This kind of plan seems almost incomprehensible given that Formula One has always been known as a series that allows manufacturers and private teams to compete within the regulations to push the boundaries of what's possible in car development, and especially in engine technology. It seems unfathomable that a team like Honda might consider staying in F1 if they had to use a Renault powerplant, or God forbid a Toyota mill. McLaren-Mercedes/Ferrari anyone?
Despite the obvious negative reaction to this announcement, F1 czar Bernie Ecclestone said he doesn't expect to lose any teams: "We're trying to get a level playing field," he said. "I don't see why [manufacturers] should leave, we're saving them an awful lot of money I hope." While increasing development costs have gotten out of hand and threatened the future of the sport by increasing the likelihood that all teams but those with the deepest pockets will be driven out, the overall feeling is that the FIA is using their usual tactic of offering a pretty unpleasant plan, with the hope that teams will accept their much more palatable alternative when that is offered.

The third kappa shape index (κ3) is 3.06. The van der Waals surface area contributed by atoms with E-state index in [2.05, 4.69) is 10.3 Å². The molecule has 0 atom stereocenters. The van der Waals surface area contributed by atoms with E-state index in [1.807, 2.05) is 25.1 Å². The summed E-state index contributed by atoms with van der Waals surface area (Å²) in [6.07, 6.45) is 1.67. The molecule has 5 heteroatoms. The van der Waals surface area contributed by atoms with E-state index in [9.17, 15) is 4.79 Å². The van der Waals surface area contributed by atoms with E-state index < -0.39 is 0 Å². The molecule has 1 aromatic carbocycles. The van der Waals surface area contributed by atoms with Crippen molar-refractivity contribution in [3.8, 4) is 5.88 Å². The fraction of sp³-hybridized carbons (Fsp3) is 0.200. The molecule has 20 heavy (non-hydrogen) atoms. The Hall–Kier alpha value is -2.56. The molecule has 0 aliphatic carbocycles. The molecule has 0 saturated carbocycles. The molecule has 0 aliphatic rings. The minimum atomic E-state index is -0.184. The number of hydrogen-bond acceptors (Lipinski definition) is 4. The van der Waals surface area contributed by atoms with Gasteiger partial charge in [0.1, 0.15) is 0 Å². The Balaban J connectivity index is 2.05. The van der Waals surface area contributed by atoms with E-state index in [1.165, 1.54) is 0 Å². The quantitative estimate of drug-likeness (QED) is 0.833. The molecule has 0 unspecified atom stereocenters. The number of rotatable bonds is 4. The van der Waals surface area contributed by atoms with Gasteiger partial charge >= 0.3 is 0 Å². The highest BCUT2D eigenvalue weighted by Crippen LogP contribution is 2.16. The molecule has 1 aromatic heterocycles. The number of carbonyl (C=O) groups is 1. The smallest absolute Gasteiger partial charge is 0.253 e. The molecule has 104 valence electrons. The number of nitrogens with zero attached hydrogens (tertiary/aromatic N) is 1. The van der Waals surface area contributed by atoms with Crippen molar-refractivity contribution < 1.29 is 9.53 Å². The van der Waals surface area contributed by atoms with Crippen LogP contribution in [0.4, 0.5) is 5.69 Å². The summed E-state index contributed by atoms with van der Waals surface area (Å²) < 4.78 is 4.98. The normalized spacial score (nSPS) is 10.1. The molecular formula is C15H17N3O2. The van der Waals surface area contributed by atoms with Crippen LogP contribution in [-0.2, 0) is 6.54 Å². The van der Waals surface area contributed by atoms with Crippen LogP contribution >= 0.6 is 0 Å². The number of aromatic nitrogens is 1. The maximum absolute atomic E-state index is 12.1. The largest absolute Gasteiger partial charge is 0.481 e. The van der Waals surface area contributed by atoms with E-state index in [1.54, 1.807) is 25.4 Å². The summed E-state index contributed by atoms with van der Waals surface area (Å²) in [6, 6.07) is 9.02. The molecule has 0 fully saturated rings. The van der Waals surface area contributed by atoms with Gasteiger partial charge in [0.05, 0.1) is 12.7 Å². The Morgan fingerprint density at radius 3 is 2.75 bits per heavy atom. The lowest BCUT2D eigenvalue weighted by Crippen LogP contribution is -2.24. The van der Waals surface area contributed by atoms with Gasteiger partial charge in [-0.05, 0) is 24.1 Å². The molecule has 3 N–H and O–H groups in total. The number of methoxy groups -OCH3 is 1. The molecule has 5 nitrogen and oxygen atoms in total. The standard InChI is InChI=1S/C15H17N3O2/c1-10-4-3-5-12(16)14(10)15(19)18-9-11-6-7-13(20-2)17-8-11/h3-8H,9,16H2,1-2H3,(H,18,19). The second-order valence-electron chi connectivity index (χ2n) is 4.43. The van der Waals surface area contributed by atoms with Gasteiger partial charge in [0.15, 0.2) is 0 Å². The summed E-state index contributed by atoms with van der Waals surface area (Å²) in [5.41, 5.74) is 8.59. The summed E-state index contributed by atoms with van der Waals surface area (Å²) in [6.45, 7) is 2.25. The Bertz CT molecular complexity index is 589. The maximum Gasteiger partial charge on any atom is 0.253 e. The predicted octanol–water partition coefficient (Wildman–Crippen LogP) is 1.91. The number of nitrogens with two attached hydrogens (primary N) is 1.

Still, there is some support within F1 for this type of plan, especially among the smaller teams that already rely on the major manufacturers to supply engines. A smaller budget means these teams are usually perpetual backmarkers, and with a spec drivetrain, they might be better equipped to grab more podiums. The FIA is set to meet with the Formula One Team's Association in Geneva after this weekend's Chinese Grand Prix. We'll keep you posted. Thanks to Doug for sending this in!